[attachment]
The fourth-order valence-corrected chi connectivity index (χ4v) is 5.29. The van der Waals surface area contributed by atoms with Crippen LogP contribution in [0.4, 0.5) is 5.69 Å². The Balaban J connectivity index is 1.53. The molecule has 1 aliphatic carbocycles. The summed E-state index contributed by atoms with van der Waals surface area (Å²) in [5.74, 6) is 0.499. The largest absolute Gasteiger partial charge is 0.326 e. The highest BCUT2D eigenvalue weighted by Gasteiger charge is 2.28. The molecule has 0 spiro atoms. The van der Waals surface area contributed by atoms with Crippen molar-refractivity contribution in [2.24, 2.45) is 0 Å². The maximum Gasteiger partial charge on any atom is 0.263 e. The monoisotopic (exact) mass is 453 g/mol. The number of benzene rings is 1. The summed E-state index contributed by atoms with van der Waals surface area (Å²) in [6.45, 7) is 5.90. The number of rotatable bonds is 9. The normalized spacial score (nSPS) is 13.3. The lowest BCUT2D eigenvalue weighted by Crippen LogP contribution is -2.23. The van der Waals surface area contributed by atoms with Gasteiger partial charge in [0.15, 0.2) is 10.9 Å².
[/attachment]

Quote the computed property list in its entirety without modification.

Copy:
The fourth-order valence-corrected chi connectivity index (χ4v) is 5.29. The van der Waals surface area contributed by atoms with Crippen LogP contribution in [0.4, 0.5) is 5.69 Å². The Balaban J connectivity index is 1.53. The molecule has 1 aliphatic carbocycles. The summed E-state index contributed by atoms with van der Waals surface area (Å²) in [5.74, 6) is 0.499. The largest absolute Gasteiger partial charge is 0.326 e. The highest BCUT2D eigenvalue weighted by Gasteiger charge is 2.28. The molecule has 0 spiro atoms. The van der Waals surface area contributed by atoms with Crippen molar-refractivity contribution in [2.24, 2.45) is 0 Å². The maximum Gasteiger partial charge on any atom is 0.263 e. The monoisotopic (exact) mass is 453 g/mol. The number of benzene rings is 1. The summed E-state index contributed by atoms with van der Waals surface area (Å²) in [6.45, 7) is 5.90. The number of rotatable bonds is 9. The normalized spacial score (nSPS) is 13.3. The lowest BCUT2D eigenvalue weighted by Crippen LogP contribution is -2.23. The van der Waals surface area contributed by atoms with Gasteiger partial charge in [0.15, 0.2) is 10.9 Å².